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5 tips for fielding merchant services sales pitches

By Mary Lou Jay

As a business owner, it may be hard to discern the truth from a really good sales pitch from a merchant service provider. While some may truly provide your business savings, others just don't deliver.

Here are some tips for avoiding sales traps and finding the (real) good deals.

1. Look for the catch
Has a processor offered you a free point of sale (POS) terminal? That's a good time to remember the old adage "there's no such thing as a free lunch," says Eric Cohen, CEO of Merchant Advocate, which advises businesses in the selection of merchant services.

"Nothing is really free. Companies may give merchants a free POS, but then they're locking them into rates and proprietary systems," Cohen says.

That may make it difficult to switch to a different processor down the road.

"Another sales pitch is, 'Use our terminal and your debit cards will cost you zero,' " Cohen adds. merchant-sales

The catch here is that you may have to lease a terminal at a high monthly rate for three or four years, paying much more than you would if you bought the terminal outright.  

2. Ask the right questions
Focusing on the processor's rate isn't a good way to comparison shop, says Michael Hass, president and CEO of PDX Enterprise Solutions, a company that offers various processing and POS systems.

"It's misleading because it doesn't put the rate into context with other rates," he explains.

For example, says Hass, merchants often care only about the discount rate -- the rate that applies to most transactions. Yet not all cards and transactions are equal and, for some, that rate won't apply. Processing rewards cards or keyed- in transactions may involve extra surcharges.

If you're comparison shopping, explain your business's situation to a processor and be ready to tell them how you plan to accept cards, whether you want to process via dial-up or Internet and whether you want a traditional or a cloud-based POS system.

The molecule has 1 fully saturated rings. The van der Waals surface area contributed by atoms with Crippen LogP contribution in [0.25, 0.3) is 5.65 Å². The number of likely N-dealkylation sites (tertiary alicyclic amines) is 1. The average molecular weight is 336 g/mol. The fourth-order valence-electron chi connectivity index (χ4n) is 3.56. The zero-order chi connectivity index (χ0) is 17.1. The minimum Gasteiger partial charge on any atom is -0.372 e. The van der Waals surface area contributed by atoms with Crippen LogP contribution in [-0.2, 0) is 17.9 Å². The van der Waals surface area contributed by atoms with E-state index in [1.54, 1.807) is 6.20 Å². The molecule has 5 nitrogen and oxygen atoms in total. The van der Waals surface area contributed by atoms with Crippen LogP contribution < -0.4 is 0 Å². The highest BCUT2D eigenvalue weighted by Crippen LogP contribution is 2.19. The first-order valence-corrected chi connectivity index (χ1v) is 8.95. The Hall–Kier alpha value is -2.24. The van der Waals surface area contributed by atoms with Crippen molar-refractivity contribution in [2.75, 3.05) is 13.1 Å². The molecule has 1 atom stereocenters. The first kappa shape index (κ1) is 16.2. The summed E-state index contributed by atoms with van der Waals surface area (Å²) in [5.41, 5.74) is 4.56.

Hass says merchant service companies should offer merchants several POS and processing system options to choose from.

3. Show your cards last
Some salespeople may ask to see your most recent merchant processing statement upfront so they can show you how much they'll save you.

Don't do it, Cohen advises. The sales rep will always crunch the numbers to beat your current rate.

Instead, give the sales reps your volume, average ticket or number of transactions, and then ask for their bottom-line price -- in writing. Once you get that information, you can decide if you want to share your statement and get a more detailed proposal from the processing company. 

4. Get it in writing
Did the sales rep promise you great processing terms or no cancellation fee if you want to end your contract? They may be empty promises. Under most contracts, processing companies can change the rates or add new fees simply by notifying merchants in a statement -- but that's often buried in a contract's back pages.

"Unless you have a statement, on the processor's letterhead, saying that there is no cancellation fee on the contract, you can't trust that [promise]," advises Cohen.  

If a sales rep tells you that the rate, basis points and cents per transaction will hold for the entire length of the contract, demand that assurance in writing as well, on company letterhead.

Any changes in the contract should be noted and initialed by both the merchant and the sales rep.

"Another mistake that many merchants make is that they don't keep their original contracts," Hass says. "Their reps or sales agents take the original signed paperwork and it goes back to headquarters; the deal is done, and the merchant doesn't ever get a copy of what was actually signed." 

That can be a huge problem because if you ever have a conflict, a problem with billing or an issue with an early termination fee, you need to be able to produce the original signed and notated contract.

5. Get good help
Both Cohen and Hass say that many processors' sales reps today may be undertrained and inexperienced. Some may provide merchants with incorrect information or leave out important information to close a sale; others simply may not know that what they are saying is not true.

Cohen suggests that one option is to hire a third-party expert that is not processor-specific to advise them on whether they are paying too much. These advisors can also help merchants find hidden fees on statements and contracts that they might otherwise not notice.

Hass recommends yet another type of help.

"Merchants should seek out veteran [sales agents] or someone with substantial experience in the industry to make sure that they're not being misled, that they're being told the right things and that there is no bad information being given to them," he says.

An experienced sales rep can help you make the right choices, he adds.

"It's our place to educate and empower the merchant to make the decision [about the right system] and to be the consultant who looks out for them for their future," Hass says. "We don't want to put them in a situation where their business outgrows their system."

See related: U.S. EMV rollout doesn't mean merchants have to rush, Walmart, Target reject Visa-MasterCard settlement. Should your business follow suit?

 

Published: September 19, 2012

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